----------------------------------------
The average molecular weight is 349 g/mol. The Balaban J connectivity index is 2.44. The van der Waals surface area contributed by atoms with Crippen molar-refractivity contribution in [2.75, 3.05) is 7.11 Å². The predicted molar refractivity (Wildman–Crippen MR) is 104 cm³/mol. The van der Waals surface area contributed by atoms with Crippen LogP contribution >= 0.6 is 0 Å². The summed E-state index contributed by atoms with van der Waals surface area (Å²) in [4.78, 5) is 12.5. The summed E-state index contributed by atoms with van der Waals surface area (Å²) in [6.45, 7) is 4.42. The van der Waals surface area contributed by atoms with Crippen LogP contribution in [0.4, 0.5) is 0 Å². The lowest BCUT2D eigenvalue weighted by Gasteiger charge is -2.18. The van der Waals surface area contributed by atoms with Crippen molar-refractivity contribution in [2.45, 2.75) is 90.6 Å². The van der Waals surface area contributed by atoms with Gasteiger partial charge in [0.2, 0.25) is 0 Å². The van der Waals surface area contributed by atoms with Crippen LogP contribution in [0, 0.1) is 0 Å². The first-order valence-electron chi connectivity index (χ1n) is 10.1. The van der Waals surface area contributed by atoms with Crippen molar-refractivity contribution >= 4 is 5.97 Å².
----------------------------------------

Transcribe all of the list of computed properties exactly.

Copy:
The average molecular weight is 349 g/mol. The Balaban J connectivity index is 2.44. The van der Waals surface area contributed by atoms with Crippen molar-refractivity contribution in [2.75, 3.05) is 7.11 Å². The predicted molar refractivity (Wildman–Crippen MR) is 104 cm³/mol. The van der Waals surface area contributed by atoms with Crippen LogP contribution >= 0.6 is 0 Å². The summed E-state index contributed by atoms with van der Waals surface area (Å²) in [4.78, 5) is 12.5. The summed E-state index contributed by atoms with van der Waals surface area (Å²) in [6.45, 7) is 4.42. The van der Waals surface area contributed by atoms with Crippen LogP contribution in [0.4, 0.5) is 0 Å². The lowest BCUT2D eigenvalue weighted by Gasteiger charge is -2.18. The van der Waals surface area contributed by atoms with Crippen molar-refractivity contribution in [2.45, 2.75) is 90.6 Å². The van der Waals surface area contributed by atoms with Gasteiger partial charge in [0.2, 0.25) is 0 Å². The van der Waals surface area contributed by atoms with Crippen LogP contribution in [0, 0.1) is 0 Å². The first-order valence-electron chi connectivity index (χ1n) is 10.1. The van der Waals surface area contributed by atoms with Crippen molar-refractivity contribution >= 4 is 5.97 Å².